BWW Review: FALLEN ANGELS at NextStop Theatre Company
Noël Coward's charming and witty Fallen Angels, first performed in 1925, had a bit of a sordid beginning. Prominently featuring two women who admit to premarital sex and contemplate adultery, it very nearly didn't make it past the censors. The Lord Chamberlain allowed it - with small edits - considering it an unrealistic, harmless farce. The reviews were horrified by the subject matter; naturally, it became a hit. Surprisingly, NextStop Theatre Company's production, now running through April 7th, is the first time Fallen Angels has been performed in the DC metro area.
The plot is fairly straightforward: socialites Julia Sterroll (Teresa Spencer) and Jane Banbury (Elizabeth Anne Jernigan), both in happy but complacent marriages, learn that their former French fling, Maurice, is visiting London and wants to see them both. Perhaps serendipitously, their unassuming husbands (John Stange and James Finley) have just left on a golf trip. For the first half of its runtime (comprising of Acts I and II), Fallen Angels is genuinely delightful, rightfully belonging to Julia and Jane as they drunkenly entertain multiple potential scenarios, many of them at once: should they run away with Maurice? How about just one of them? Or should they resign themselves to their moth-eaten marriages?
These questions in themselves aren't interesting; watching Spencer and Jernigan plow through the myriad outcomes that await them, living dozens of lives before they ever happen, is the reason to see Fallen Angels. The script is unfairly simple in how it treats Jane and Julia's desires, and more than borderline offensive when Jane and Julia are verbally shamed by their husbands for having dared to lead sexual lives prior to marriage. Still, Jernigan and Spencer, led by Fine, dive far past that, finding complexities willfully ignored by Coward's text. There's a careful, Venn diagram-like balance between Julia's controlled calmness and Jane's stormy anxiety, but neither is ever resigned to their roles for long.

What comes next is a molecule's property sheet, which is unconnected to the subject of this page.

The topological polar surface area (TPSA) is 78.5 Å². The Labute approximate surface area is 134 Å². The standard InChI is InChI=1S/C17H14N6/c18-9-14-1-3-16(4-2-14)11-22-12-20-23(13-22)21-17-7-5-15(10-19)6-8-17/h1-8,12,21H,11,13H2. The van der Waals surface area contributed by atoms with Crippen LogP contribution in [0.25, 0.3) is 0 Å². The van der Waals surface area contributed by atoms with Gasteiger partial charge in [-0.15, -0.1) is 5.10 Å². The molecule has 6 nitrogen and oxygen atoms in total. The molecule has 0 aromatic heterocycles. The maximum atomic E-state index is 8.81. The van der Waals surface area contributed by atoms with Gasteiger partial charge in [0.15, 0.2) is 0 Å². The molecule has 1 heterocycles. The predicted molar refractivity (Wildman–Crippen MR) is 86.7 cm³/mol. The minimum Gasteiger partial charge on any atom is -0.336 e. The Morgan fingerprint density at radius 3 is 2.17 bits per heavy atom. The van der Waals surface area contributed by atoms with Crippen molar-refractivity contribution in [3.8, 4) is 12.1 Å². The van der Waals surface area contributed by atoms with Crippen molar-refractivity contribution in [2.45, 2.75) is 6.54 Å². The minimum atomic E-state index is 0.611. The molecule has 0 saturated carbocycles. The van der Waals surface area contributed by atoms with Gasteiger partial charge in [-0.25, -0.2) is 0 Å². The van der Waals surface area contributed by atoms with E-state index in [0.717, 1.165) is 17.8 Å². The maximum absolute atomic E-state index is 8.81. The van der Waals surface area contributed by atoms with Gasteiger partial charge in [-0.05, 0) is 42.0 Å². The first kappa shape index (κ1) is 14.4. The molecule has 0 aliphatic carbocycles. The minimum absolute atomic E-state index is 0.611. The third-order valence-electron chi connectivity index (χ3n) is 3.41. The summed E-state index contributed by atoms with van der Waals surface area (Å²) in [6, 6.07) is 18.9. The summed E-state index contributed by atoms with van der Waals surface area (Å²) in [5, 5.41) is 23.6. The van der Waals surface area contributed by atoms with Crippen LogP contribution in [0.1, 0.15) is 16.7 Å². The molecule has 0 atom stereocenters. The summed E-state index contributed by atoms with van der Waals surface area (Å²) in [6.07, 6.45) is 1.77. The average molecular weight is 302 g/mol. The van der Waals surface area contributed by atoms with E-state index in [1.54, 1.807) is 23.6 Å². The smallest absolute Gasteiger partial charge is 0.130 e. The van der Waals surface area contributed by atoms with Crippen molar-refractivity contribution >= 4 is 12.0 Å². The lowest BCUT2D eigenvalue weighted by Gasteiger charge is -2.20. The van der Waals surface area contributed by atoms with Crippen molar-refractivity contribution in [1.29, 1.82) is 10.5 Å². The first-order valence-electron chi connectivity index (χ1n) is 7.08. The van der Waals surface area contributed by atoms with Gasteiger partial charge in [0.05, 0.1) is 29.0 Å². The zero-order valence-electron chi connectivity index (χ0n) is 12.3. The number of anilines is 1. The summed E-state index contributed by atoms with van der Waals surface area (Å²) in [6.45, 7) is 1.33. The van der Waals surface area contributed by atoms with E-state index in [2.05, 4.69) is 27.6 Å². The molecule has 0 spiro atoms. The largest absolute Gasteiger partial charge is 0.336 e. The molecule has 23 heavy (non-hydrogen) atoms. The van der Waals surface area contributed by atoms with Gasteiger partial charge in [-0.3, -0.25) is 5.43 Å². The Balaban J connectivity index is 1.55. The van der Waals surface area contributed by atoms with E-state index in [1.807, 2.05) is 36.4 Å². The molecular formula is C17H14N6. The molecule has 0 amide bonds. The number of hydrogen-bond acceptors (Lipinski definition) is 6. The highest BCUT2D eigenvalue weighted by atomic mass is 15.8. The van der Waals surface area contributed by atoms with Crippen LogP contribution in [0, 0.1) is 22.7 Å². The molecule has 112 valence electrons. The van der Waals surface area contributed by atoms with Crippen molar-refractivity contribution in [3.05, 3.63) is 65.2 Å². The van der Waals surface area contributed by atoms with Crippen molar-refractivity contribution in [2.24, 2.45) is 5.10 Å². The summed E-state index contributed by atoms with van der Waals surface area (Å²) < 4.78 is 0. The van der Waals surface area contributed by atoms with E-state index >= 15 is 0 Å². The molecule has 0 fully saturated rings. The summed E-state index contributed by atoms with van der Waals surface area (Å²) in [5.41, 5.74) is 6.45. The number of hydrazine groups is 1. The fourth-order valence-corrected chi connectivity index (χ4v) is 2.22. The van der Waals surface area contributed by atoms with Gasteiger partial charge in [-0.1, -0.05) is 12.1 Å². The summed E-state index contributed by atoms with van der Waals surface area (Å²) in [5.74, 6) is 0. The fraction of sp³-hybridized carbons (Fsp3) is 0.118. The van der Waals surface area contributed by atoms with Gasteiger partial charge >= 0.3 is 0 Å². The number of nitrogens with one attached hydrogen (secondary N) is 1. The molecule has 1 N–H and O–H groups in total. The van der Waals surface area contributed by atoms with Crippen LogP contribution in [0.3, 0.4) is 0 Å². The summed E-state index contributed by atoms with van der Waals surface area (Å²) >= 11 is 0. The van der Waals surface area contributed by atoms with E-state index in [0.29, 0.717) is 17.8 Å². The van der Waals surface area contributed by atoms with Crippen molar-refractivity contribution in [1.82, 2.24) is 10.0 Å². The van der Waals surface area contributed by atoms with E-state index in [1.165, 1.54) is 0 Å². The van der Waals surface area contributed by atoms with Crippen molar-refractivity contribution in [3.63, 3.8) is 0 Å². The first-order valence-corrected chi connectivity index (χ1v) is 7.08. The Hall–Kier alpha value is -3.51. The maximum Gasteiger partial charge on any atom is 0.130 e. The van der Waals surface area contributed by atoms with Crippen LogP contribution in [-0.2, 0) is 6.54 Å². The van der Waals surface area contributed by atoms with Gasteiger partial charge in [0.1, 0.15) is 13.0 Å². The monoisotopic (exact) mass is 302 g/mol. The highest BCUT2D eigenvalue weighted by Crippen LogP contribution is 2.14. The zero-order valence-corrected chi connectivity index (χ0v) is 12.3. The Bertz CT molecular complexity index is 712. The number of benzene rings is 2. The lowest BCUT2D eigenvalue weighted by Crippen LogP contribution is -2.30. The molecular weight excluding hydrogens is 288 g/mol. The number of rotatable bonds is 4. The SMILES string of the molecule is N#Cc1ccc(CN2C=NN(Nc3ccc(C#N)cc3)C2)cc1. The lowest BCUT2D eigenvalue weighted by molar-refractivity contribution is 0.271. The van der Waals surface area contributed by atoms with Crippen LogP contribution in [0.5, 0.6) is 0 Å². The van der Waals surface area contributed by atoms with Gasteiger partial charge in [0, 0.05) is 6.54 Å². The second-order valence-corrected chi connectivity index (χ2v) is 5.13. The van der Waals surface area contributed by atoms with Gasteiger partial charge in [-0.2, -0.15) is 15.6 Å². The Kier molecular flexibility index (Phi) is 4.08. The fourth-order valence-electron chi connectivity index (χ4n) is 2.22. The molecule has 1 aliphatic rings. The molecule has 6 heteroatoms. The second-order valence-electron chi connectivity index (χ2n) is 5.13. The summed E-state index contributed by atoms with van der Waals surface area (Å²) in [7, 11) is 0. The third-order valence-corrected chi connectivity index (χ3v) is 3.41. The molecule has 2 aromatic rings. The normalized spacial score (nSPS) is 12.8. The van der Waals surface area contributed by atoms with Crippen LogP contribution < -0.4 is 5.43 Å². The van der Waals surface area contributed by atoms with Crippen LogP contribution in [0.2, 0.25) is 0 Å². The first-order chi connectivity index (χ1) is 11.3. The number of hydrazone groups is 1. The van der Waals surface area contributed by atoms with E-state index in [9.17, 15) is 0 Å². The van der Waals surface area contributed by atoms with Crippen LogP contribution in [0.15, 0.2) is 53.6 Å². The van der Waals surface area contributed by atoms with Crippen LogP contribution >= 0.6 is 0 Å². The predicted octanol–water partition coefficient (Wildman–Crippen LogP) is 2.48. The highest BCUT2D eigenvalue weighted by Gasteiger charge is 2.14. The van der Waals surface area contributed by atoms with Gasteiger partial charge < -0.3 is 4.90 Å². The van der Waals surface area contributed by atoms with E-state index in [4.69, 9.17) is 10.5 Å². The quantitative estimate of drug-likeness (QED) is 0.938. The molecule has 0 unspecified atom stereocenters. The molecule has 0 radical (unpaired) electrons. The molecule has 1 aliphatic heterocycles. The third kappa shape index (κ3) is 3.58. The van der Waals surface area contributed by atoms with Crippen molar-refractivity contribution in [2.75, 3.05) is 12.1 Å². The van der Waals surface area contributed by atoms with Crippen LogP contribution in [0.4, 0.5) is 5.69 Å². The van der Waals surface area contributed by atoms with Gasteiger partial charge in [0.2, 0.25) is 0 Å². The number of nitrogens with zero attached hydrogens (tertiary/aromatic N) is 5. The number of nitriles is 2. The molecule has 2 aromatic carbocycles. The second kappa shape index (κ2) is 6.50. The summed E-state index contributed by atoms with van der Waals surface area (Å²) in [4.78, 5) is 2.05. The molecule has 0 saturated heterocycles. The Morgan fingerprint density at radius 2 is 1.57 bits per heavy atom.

Director Abigail Isaac Fine rightfully relishes the opportunity to stage a classic comedy that leaves the men to the literal margins; Stange and Finley, both giving amiable performances, don't reappear until Act III after the intermission. This is when Fallen Angels shifts gears and becomes a more typical farce, complete with exaggerated misunderstandings that don't really change the status quo. This stretch can never quite capture what makes the first half rise above mere frivolity. That said, there is a undercurrent of truthful melancholy to an opening scene between Spencer and Stange; an early discussion about the difference between loving someone and being in love with them registers quietly in Stange's performance. Finley isn't afforded as much depth, but as discoveries are made in the second half, he becomes the epitome of fragile masculinity and it's a joy to see him unravel. His incredible physicality leads you to believe he could snap in two at any second. It's sort of a pity when he doesn't.
Very special mention must be made of Lorraine Magee as Saunders, the Sterroll servant. With every second of her time onstage, she gives audience members glimpses into a worldly history far more interesting than her role in their trivial lives. Robert Pike makes a late appearance in a role that isn't named in the program, although you'll be able to figure it out long before he enters. Without spoiling things, Pike himself, in more ways than one, plays the climax of Fallen Angels and does so with enough animal magnetism to last several performances.
Fine does an excellent job of guiding the cast in making Coward's dialogue zip along, although some of the more indulgent bits go on for way too long. There's also a lack of cohesion in the accent work that makes more than a few moments hard to catch. Still, this world is whole, and Fine keeps things appropriately rooted with a realistic approach that grounds the comedy. The scenic design by Emily Lotz is filled with gorgeous detail, and the lighting design by James Morrison is simple and effective, with small, dreamlike flourishes occur as Jernigan and Spencer reminisce about their pre-married lives. "Même les Anges," a song prominently featured in the show with lyrics by Coward, is given a lovely composition by sound designer Reid May.
Ultimately, it is the cast that makes Fallen Angels a show worth seeing by finding its characters' rich inner cravings and giving them a soul and a voice. They've dug deeper than Coward's problematic text could anticipate, and in a theatrical landscape where classics are reimagined in a literal infinite number of ways, it's actually refreshing to see a classical approach strive to dig deeper with what's there.
Running Time: 2 hours with one 15-minute intermission.
Fallen Angels runs through April 7th, 2019 at NextStop Theatre Company, located at 269 Sunset Park Drive, Herndon, VA, 20170. For tickets, visit NextStop's website.